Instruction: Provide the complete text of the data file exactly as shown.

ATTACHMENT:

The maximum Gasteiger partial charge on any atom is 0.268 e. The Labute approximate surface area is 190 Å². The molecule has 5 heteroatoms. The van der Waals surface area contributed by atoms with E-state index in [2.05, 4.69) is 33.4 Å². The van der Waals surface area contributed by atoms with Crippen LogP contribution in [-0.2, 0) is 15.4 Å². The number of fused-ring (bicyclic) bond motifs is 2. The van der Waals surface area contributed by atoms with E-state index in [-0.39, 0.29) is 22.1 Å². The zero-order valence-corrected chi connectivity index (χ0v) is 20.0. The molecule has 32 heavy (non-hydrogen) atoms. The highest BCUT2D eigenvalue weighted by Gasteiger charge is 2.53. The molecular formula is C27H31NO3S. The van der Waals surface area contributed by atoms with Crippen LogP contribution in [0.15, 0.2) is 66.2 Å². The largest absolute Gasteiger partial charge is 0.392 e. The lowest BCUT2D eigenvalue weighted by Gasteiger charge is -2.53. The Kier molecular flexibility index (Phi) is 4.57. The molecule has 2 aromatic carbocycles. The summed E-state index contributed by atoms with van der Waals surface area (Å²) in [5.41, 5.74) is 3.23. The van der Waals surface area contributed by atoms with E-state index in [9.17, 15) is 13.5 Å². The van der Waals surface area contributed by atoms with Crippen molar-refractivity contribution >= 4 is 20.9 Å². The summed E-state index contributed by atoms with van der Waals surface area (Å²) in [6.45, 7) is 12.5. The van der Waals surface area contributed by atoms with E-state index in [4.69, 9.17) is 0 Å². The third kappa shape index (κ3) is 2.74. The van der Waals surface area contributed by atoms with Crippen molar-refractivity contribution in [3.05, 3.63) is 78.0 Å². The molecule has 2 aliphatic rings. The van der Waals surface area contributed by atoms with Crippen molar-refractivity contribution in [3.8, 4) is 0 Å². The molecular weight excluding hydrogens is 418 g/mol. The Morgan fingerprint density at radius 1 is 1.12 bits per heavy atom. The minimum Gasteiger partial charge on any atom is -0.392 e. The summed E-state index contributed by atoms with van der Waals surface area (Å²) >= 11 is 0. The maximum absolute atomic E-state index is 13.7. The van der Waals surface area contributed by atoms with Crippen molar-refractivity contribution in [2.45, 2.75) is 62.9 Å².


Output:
The maximum Gasteiger partial charge on any atom is 0.268 e. The Labute approximate surface area is 190 Å². The molecule has 5 heteroatoms. The van der Waals surface area contributed by atoms with E-state index in [2.05, 4.69) is 33.4 Å². The van der Waals surface area contributed by atoms with Crippen LogP contribution in [-0.2, 0) is 15.4 Å². The number of fused-ring (bicyclic) bond motifs is 2. The van der Waals surface area contributed by atoms with E-state index in [-0.39, 0.29) is 22.1 Å². The zero-order valence-corrected chi connectivity index (χ0v) is 20.0. The molecule has 32 heavy (non-hydrogen) atoms. The highest BCUT2D eigenvalue weighted by Gasteiger charge is 2.53. The molecular formula is C27H31NO3S. The van der Waals surface area contributed by atoms with Crippen LogP contribution in [0.15, 0.2) is 66.2 Å². The largest absolute Gasteiger partial charge is 0.392 e. The lowest BCUT2D eigenvalue weighted by Gasteiger charge is -2.53. The Kier molecular flexibility index (Phi) is 4.57. The molecule has 2 aromatic carbocycles. The summed E-state index contributed by atoms with van der Waals surface area (Å²) in [5.41, 5.74) is 3.23. The van der Waals surface area contributed by atoms with E-state index in [9.17, 15) is 13.5 Å². The van der Waals surface area contributed by atoms with Crippen molar-refractivity contribution >= 4 is 20.9 Å². The summed E-state index contributed by atoms with van der Waals surface area (Å²) in [6.45, 7) is 12.5. The van der Waals surface area contributed by atoms with E-state index in [4.69, 9.17) is 0 Å². The third kappa shape index (κ3) is 2.74. The van der Waals surface area contributed by atoms with Crippen molar-refractivity contribution in [3.05, 3.63) is 78.0 Å². The molecule has 2 aliphatic rings. The van der Waals surface area contributed by atoms with Crippen molar-refractivity contribution in [3.8, 4) is 0 Å². The molecular weight excluding hydrogens is 418 g/mol. The Morgan fingerprint density at radius 1 is 1.12 bits per heavy atom. The minimum Gasteiger partial charge on any atom is -0.392 e. The summed E-state index contributed by atoms with van der Waals surface area (Å²) >= 11 is 0. The maximum absolute atomic E-state index is 13.7. The van der Waals surface area contributed by atoms with Crippen molar-refractivity contribution in [2.45, 2.75) is 62.9 Å².